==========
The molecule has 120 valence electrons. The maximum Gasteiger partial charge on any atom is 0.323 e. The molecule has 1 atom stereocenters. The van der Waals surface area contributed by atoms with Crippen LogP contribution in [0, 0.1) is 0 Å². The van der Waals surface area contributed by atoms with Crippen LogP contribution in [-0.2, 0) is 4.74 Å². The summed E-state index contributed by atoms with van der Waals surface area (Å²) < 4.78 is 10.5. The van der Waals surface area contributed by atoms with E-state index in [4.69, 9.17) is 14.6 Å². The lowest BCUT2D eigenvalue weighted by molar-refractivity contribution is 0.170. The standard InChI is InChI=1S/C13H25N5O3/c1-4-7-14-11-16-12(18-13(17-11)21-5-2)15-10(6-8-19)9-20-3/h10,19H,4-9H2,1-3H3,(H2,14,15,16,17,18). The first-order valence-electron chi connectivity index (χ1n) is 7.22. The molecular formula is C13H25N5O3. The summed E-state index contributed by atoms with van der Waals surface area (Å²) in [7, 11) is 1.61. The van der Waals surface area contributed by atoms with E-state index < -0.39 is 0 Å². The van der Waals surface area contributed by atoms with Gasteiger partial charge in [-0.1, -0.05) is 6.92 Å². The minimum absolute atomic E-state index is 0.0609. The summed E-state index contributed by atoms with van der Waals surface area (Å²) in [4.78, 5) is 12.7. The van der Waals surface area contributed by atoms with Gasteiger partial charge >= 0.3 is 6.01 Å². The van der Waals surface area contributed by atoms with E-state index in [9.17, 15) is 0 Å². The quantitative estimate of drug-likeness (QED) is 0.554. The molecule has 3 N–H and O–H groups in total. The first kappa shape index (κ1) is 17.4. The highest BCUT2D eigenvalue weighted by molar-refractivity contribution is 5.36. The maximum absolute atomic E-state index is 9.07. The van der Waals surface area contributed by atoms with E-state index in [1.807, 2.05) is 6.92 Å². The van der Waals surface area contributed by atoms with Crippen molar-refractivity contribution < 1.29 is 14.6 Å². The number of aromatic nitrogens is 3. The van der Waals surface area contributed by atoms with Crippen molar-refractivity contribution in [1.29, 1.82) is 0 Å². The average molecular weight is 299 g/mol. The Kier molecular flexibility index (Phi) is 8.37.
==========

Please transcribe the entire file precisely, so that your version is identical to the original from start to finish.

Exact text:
The molecule has 120 valence electrons. The maximum Gasteiger partial charge on any atom is 0.323 e. The molecule has 1 atom stereocenters. The van der Waals surface area contributed by atoms with Crippen LogP contribution in [0, 0.1) is 0 Å². The van der Waals surface area contributed by atoms with Crippen LogP contribution in [-0.2, 0) is 4.74 Å². The summed E-state index contributed by atoms with van der Waals surface area (Å²) < 4.78 is 10.5. The van der Waals surface area contributed by atoms with E-state index in [4.69, 9.17) is 14.6 Å². The lowest BCUT2D eigenvalue weighted by molar-refractivity contribution is 0.170. The standard InChI is InChI=1S/C13H25N5O3/c1-4-7-14-11-16-12(18-13(17-11)21-5-2)15-10(6-8-19)9-20-3/h10,19H,4-9H2,1-3H3,(H2,14,15,16,17,18). The first-order valence-electron chi connectivity index (χ1n) is 7.22. The molecular formula is C13H25N5O3. The summed E-state index contributed by atoms with van der Waals surface area (Å²) in [7, 11) is 1.61. The van der Waals surface area contributed by atoms with E-state index < -0.39 is 0 Å². The van der Waals surface area contributed by atoms with Gasteiger partial charge in [-0.1, -0.05) is 6.92 Å². The minimum absolute atomic E-state index is 0.0609. The summed E-state index contributed by atoms with van der Waals surface area (Å²) in [4.78, 5) is 12.7. The van der Waals surface area contributed by atoms with Gasteiger partial charge >= 0.3 is 6.01 Å². The van der Waals surface area contributed by atoms with E-state index in [9.17, 15) is 0 Å². The quantitative estimate of drug-likeness (QED) is 0.554. The molecule has 3 N–H and O–H groups in total. The first kappa shape index (κ1) is 17.4. The highest BCUT2D eigenvalue weighted by molar-refractivity contribution is 5.36. The maximum absolute atomic E-state index is 9.07. The van der Waals surface area contributed by atoms with E-state index in [1.807, 2.05) is 6.92 Å². The van der Waals surface area contributed by atoms with Crippen molar-refractivity contribution < 1.29 is 14.6 Å². The number of aromatic nitrogens is 3. The van der Waals surface area contributed by atoms with Crippen molar-refractivity contribution in [1.29, 1.82) is 0 Å². The average molecular weight is 299 g/mol. The Kier molecular flexibility index (Phi) is 8.37.